Journal of Molecular Evolution

, Volume 72, Issue 3, pp 283–295 | Cite as

Monomer Abundance Distribution Patterns as a Universal Biosignature: Examples from Terrestrial and Digital Life

  • Evan D. Dorn
  • Kenneth H. Nealson
  • Christoph AdamiEmail author


Organisms leave a distinctive chemical signature in their environment because they synthesize those molecules that maximize their fitness. As a result, the relative concentrations of related chemical monomers in life-bearing environmental samples reflect, in part, those compounds’ adaptive utility. In contrast, rates of molecular synthesis in a lifeless environment are dictated by reaction kinetics and thermodynamics, so concentrations of related monomers in abiotic samples tend to exhibit specific patterns dominated by small, easily formed, low-formation-energy molecules. We contend that this distinction can serve as a universal biosignature: the measurement of chemical concentration ratios that belie formation kinetics or equilibrium thermodynamics indicates the likely presence of life. We explore the features of this biosignature as observed in amino acids and carboxylic acids, using published data from numerous studies of terrestrial sediments, abiotic (spark, UV, and high-energy proton) synthesis experiments, and meteorite bodies. We then compare these data to the results of experimental studies of an evolving digital life system. We observe the robust and repeatable evolution of an analogous biosignature in a digital lifeform, suggesting that evolutionary selection necessarily constrains organism composition and that the monomer abundance biosignature phenomenon is universal to evolved biosystems.


Artificial life Amino acids Carboxylic acids Astrobiology Exobiology Evolution Meteorites 



The research described in this work was carried out in part at the Jet Propulsion Laboratory, California Institute of Technology, under a contract with the National Aeronautics and Space Administration (NASA), with support from the Director’s Research and Development Fund (DRDF) and from the National Science Foundation under contract Nos. DEB-9981397, FIBR-0527023 and NSF’s BEACON Center for Evolution in Action, under contract No. DBI-0939454. We thank Claus Wilke, Ronald V. Dorn III, and Diana Sherman for discussions. Finally, we are grateful to three anonymous reviewers for extensive and constructive comments on the manuscript.


  1. Abelson PH (1965) Abiogenic synthesis in martian environment. Proc Natl Acad Sci USA 54:1490–1494PubMedCrossRefGoogle Scholar
  2. Abelson PH, Hare PE (1969) Recent amino acids in the gunflint chert. Carnegie Inst Wash Yearb 69:208–210Google Scholar
  3. Adami C (1998) Introduction to artificial life. Springer, New YorkGoogle Scholar
  4. Adami C (2006) Digital genetics: unravelling the genetic basis of evolution. Nat Rev Genet 7:109–118Google Scholar
  5. Adami C, Ofria C, Collier TC (2000) Evolution of biological complexity. Proc Natl Acad Sci USA 97:4463–4468PubMedCrossRefGoogle Scholar
  6. Amend JP, Shock EL (1998) Energetics of amino acid synthesis in hydrothermal ecosystems. Science 281:1659–1662PubMedCrossRefGoogle Scholar
  7. Anders E, Hayatsu R, Studier MH (1973) Organic compounds in meteorites. Science 182:781–790PubMedCrossRefGoogle Scholar
  8. Baath E, Frostegard A, Fritze H (1992) Soil bacterial biomass, activity, phospholipid fatty-acid pattern, and ph tolerance in an area polluted with alkaline dust deposition. Appl Environ Microbiol 58:4026–4031PubMedGoogle Scholar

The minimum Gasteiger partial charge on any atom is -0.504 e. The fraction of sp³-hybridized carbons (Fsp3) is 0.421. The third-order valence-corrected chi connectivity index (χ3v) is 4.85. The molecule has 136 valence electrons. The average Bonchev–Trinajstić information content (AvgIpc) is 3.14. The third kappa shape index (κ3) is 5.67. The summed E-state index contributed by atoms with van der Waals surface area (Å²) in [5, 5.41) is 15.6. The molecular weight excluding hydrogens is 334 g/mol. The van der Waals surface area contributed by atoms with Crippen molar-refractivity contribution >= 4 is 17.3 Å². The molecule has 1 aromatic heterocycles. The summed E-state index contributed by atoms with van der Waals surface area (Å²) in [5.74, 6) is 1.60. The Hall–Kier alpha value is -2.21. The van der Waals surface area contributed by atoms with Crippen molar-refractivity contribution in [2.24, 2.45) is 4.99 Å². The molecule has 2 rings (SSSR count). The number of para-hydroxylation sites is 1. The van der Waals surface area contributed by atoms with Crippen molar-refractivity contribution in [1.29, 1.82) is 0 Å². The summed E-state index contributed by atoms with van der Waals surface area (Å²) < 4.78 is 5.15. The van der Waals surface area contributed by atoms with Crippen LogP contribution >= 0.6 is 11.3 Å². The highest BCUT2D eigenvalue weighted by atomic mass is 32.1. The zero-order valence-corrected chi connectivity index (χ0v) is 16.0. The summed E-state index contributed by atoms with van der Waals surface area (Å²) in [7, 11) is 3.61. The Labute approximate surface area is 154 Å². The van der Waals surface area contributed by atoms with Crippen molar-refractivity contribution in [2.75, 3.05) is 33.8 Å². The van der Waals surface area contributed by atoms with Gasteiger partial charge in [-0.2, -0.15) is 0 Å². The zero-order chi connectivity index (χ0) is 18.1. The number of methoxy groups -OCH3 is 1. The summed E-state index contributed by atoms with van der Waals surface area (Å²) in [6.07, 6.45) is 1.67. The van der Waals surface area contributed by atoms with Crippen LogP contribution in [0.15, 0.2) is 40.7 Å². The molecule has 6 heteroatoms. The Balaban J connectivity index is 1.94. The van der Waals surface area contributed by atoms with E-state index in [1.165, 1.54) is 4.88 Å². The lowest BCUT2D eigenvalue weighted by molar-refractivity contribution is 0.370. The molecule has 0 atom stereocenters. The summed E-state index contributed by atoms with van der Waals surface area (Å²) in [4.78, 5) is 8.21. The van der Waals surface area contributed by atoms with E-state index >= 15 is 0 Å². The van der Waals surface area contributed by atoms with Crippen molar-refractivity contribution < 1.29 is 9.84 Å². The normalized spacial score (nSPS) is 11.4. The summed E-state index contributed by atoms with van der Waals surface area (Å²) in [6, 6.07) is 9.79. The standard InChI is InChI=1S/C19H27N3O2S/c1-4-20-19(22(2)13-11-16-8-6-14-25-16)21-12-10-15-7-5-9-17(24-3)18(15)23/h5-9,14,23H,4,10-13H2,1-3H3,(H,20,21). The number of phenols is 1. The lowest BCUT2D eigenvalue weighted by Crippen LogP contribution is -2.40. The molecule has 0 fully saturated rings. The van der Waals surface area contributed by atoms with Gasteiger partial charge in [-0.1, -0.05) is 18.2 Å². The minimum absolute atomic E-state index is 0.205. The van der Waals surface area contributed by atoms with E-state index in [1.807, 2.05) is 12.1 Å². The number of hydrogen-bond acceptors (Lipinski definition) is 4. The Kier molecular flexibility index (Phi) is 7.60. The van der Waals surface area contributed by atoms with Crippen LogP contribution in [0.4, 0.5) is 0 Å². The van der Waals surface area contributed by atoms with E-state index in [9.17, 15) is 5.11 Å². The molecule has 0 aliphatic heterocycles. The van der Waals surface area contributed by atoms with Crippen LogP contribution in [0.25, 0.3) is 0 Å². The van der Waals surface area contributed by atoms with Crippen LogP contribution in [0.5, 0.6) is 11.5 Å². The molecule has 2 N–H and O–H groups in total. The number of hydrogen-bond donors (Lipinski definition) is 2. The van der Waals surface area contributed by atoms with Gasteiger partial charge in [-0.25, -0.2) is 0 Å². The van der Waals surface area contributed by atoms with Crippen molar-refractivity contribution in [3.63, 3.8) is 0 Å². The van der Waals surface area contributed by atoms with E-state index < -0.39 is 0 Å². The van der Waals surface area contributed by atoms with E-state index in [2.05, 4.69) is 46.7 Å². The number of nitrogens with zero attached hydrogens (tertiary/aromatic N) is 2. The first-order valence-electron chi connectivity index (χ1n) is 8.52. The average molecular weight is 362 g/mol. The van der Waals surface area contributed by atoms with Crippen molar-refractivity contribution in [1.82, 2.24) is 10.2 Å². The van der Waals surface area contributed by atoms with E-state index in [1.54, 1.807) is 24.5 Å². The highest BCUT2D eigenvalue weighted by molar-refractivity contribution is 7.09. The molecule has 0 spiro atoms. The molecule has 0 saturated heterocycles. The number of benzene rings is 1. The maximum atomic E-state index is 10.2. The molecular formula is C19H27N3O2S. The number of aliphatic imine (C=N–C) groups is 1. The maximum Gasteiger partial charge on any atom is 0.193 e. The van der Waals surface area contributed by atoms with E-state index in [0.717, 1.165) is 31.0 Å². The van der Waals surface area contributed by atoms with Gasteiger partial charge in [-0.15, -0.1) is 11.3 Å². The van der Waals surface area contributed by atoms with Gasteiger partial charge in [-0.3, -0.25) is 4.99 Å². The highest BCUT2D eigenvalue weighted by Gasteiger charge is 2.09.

9. Bell G (2001) Neutral macroecology. Science 293:2413–2418PubMedCrossRefGoogle Scholar
  10. Botta O, Glavin DP, Kminek G, Bada JL (2002) Relative amino acid concentrations as a signature for parent body processes of carbonaceous chondrites. Orig Life Evol Biosph 32:143–163PubMedCrossRefGoogle Scholar
  11. Brooks DJ, Fresco JR, Lesk AM, Singh M (2002) Evolution of amino acid frequencies in proteins over deep time: inferred order of introduction of amino acids into the genetic code. Mol Biol Evol 19:1645–1655PubMedGoogle Scholar
  12. Chow SS, Wilke CO, Ofria C, Lenski RE, Adami C (2004) Adaptive radiation from resource competition in digital organisms. Science 305:84–86PubMedCrossRefGoogle Scholar
  13. Colombo JC, Silverberg N, Gearing JN (1996) Lipid biogeochemistry in the laurentian trough 1. Fatty acids, sterols and aliphatic hydrocarbons in rapidly settling particles. Org Geochem 25:211–225CrossRefGoogle Scholar
  14. Colombo JC, Silverberg N, Gearing JN (1998) Amino acid biogeochemistry in the laurentian trough: vertical fluxes and individual reactivity during early diagenesis. Org Geochem 29:933–945CrossRefGoogle Scholar
  15. Cowie GL, Hedges JI, Calvert SE (1992) Sources and relative reactivities of amino-acids, neutral sugars, and lignin in an intermittently anoxic marine-environment. Geochim Cosmochim Acta 56:1963–1978CrossRefGoogle Scholar
  16. Cronin JR, Moore CB (1976) Amino-acids of Nogoya and Mokoia carbonaceous chondrites. Geochim Cosmochim Acta 40:853–857CrossRefGoogle Scholar
  17. Cronin JR, Pizzarello S, Moore CB (1979) Amino-acids in an antarctic carbonaceous chondrite. Science 206:335–337PubMedCrossRefGoogle Scholar
  18. Cronin JR, Moore CB, Pizzarello S (1980) Amino-acids in six CM2 chondrites. Meteoritics 15:277–278Google Scholar
  19. Cronin JR, Gandy WE, Pizzarello S (1981) Amino-acids of the Murchison meteorite 1. 6 carbon acyclic primary alpha-amino alkanoic acids. J Mol Evol 17:265–272PubMedCrossRefGoogle Scholar
  20. Cronin JR, Cooper GW, Pizzarello S (1994) Characteristics and formation of amino-acids and hydroxy-acids of the Murchison meteorite. In: Life sciences and space research XXV (4), Pergamon Press Ltd., Oxford, vol 15 of advances in space research, pp 91–97Google Scholar
  21. Dauwe B, Middelburg JJ (1998) Amino acids and hexosamines as indicators of organic matter degradation state in north sea sediments. Limnol Oceanogr 43:782–798CrossRefGoogle Scholar